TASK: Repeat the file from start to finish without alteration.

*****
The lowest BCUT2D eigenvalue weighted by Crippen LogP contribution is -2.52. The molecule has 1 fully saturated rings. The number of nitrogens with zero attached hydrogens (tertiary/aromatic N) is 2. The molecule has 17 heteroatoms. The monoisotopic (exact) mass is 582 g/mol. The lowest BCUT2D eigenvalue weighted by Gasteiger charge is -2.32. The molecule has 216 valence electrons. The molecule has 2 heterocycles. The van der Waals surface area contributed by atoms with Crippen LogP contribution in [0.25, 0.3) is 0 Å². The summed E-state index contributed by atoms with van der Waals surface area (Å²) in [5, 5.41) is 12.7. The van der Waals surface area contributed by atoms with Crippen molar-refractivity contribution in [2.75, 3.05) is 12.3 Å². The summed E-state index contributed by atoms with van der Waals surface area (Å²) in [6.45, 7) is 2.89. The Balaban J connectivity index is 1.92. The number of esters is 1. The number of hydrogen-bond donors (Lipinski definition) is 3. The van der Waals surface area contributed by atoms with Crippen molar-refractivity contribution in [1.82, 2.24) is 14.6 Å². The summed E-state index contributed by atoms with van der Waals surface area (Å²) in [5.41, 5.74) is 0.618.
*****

The lowest BCUT2D eigenvalue weighted by Crippen LogP contribution is -2.52. The molecule has 1 fully saturated rings. The number of nitrogens with zero attached hydrogens (tertiary/aromatic N) is 2. The molecule has 17 heteroatoms. The monoisotopic (exact) mass is 582 g/mol. The lowest BCUT2D eigenvalue weighted by Gasteiger charge is -2.32. The molecule has 216 valence electrons. The molecule has 2 heterocycles. The van der Waals surface area contributed by atoms with Crippen LogP contribution in [0.25, 0.3) is 0 Å². The summed E-state index contributed by atoms with van der Waals surface area (Å²) in [5, 5.41) is 12.7. The van der Waals surface area contributed by atoms with Crippen molar-refractivity contribution in [2.75, 3.05) is 12.3 Å². The summed E-state index contributed by atoms with van der Waals surface area (Å²) in [6.45, 7) is 2.89. The Balaban J connectivity index is 1.92. The number of esters is 1. The number of hydrogen-bond donors (Lipinski definition) is 3. The van der Waals surface area contributed by atoms with Crippen molar-refractivity contribution in [1.82, 2.24) is 14.6 Å². The summed E-state index contributed by atoms with van der Waals surface area (Å²) in [5.41, 5.74) is 0.618.